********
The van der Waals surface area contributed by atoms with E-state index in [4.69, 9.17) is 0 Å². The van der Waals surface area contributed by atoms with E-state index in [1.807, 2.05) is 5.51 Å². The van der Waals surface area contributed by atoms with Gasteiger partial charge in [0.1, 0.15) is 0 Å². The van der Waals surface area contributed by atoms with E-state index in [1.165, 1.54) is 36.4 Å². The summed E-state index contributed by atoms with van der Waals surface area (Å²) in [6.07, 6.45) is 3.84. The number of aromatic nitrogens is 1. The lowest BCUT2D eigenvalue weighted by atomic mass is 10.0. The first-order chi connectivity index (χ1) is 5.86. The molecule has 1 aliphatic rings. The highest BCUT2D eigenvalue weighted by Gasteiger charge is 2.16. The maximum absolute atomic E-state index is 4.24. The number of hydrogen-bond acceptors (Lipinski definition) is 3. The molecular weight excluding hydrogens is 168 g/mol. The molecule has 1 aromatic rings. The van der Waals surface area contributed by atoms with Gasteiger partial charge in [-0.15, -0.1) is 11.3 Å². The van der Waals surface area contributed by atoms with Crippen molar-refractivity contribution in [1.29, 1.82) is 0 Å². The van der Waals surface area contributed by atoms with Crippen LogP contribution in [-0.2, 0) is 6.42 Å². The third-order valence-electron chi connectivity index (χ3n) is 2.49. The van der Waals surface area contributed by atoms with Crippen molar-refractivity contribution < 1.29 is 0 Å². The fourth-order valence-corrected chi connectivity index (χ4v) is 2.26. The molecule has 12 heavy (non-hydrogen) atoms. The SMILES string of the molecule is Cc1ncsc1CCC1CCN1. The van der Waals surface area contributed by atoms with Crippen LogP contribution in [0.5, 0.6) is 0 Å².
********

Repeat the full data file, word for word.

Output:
The van der Waals surface area contributed by atoms with E-state index in [4.69, 9.17) is 0 Å². The van der Waals surface area contributed by atoms with E-state index in [1.807, 2.05) is 5.51 Å². The van der Waals surface area contributed by atoms with Gasteiger partial charge in [0.1, 0.15) is 0 Å². The van der Waals surface area contributed by atoms with E-state index in [1.165, 1.54) is 36.4 Å². The summed E-state index contributed by atoms with van der Waals surface area (Å²) in [6.07, 6.45) is 3.84. The number of aromatic nitrogens is 1. The lowest BCUT2D eigenvalue weighted by atomic mass is 10.0. The first-order chi connectivity index (χ1) is 5.86. The molecule has 1 aliphatic rings. The highest BCUT2D eigenvalue weighted by Gasteiger charge is 2.16. The maximum absolute atomic E-state index is 4.24. The number of hydrogen-bond acceptors (Lipinski definition) is 3. The molecular weight excluding hydrogens is 168 g/mol. The molecule has 1 aromatic rings. The van der Waals surface area contributed by atoms with Gasteiger partial charge in [-0.15, -0.1) is 11.3 Å². The van der Waals surface area contributed by atoms with Crippen molar-refractivity contribution in [1.29, 1.82) is 0 Å². The van der Waals surface area contributed by atoms with Crippen LogP contribution in [-0.2, 0) is 6.42 Å². The third-order valence-electron chi connectivity index (χ3n) is 2.49. The van der Waals surface area contributed by atoms with Crippen molar-refractivity contribution < 1.29 is 0 Å². The fourth-order valence-corrected chi connectivity index (χ4v) is 2.26. The molecule has 12 heavy (non-hydrogen) atoms. The SMILES string of the molecule is Cc1ncsc1CCC1CCN1. The van der Waals surface area contributed by atoms with Crippen LogP contribution in [0.5, 0.6) is 0 Å².